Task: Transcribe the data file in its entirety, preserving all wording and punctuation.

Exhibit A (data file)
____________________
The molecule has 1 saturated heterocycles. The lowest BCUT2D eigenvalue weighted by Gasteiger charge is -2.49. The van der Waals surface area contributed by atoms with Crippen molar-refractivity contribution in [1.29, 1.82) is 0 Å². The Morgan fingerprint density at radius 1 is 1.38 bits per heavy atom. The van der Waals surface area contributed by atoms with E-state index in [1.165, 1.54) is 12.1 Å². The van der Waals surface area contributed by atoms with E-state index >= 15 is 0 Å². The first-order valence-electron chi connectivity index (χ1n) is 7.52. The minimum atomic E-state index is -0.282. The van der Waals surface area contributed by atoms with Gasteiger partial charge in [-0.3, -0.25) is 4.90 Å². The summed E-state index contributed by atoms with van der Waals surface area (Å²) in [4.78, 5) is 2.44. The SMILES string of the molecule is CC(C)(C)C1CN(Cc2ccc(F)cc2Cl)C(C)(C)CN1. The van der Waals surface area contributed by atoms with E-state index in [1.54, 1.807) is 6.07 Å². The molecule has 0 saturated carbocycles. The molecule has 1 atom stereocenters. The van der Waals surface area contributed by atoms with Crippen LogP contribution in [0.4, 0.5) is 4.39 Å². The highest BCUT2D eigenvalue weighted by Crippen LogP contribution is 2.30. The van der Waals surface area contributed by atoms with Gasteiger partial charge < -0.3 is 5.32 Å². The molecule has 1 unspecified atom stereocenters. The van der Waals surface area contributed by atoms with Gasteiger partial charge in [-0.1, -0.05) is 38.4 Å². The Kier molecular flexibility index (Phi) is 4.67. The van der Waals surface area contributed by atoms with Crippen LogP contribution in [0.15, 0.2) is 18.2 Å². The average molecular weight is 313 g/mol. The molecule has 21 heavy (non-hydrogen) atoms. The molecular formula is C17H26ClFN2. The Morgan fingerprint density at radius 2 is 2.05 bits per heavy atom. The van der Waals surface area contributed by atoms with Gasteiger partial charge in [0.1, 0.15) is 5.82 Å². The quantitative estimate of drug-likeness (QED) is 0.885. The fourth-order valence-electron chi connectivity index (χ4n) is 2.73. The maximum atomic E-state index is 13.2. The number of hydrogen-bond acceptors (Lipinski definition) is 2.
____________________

The molecule has 1 saturated heterocycles. The lowest BCUT2D eigenvalue weighted by Gasteiger charge is -2.49. The van der Waals surface area contributed by atoms with Crippen molar-refractivity contribution in [1.29, 1.82) is 0 Å². The Morgan fingerprint density at radius 1 is 1.38 bits per heavy atom. The van der Waals surface area contributed by atoms with E-state index in [1.165, 1.54) is 12.1 Å². The van der Waals surface area contributed by atoms with E-state index >= 15 is 0 Å². The first-order valence-electron chi connectivity index (χ1n) is 7.52. The minimum atomic E-state index is -0.282. The van der Waals surface area contributed by atoms with Gasteiger partial charge in [-0.3, -0.25) is 4.90 Å². The summed E-state index contributed by atoms with van der Waals surface area (Å²) in [4.78, 5) is 2.44. The SMILES string of the molecule is CC(C)(C)C1CN(Cc2ccc(F)cc2Cl)C(C)(C)CN1. The van der Waals surface area contributed by atoms with E-state index in [1.54, 1.807) is 6.07 Å². The molecule has 0 saturated carbocycles. The molecule has 1 atom stereocenters. The van der Waals surface area contributed by atoms with Crippen LogP contribution in [0.4, 0.5) is 4.39 Å². The highest BCUT2D eigenvalue weighted by Crippen LogP contribution is 2.30. The van der Waals surface area contributed by atoms with Gasteiger partial charge < -0.3 is 5.32 Å². The molecule has 1 unspecified atom stereocenters. The van der Waals surface area contributed by atoms with Gasteiger partial charge in [-0.1, -0.05) is 38.4 Å². The Kier molecular flexibility index (Phi) is 4.67. The van der Waals surface area contributed by atoms with Crippen LogP contribution in [0.15, 0.2) is 18.2 Å². The average molecular weight is 313 g/mol. The molecule has 21 heavy (non-hydrogen) atoms. The molecular formula is C17H26ClFN2. The Morgan fingerprint density at radius 2 is 2.05 bits per heavy atom. The van der Waals surface area contributed by atoms with Gasteiger partial charge in [0.1, 0.15) is 5.82 Å². The quantitative estimate of drug-likeness (QED) is 0.885. The fourth-order valence-electron chi connectivity index (χ4n) is 2.73. The maximum atomic E-state index is 13.2. The number of hydrogen-bond acceptors (Lipinski definition) is 2.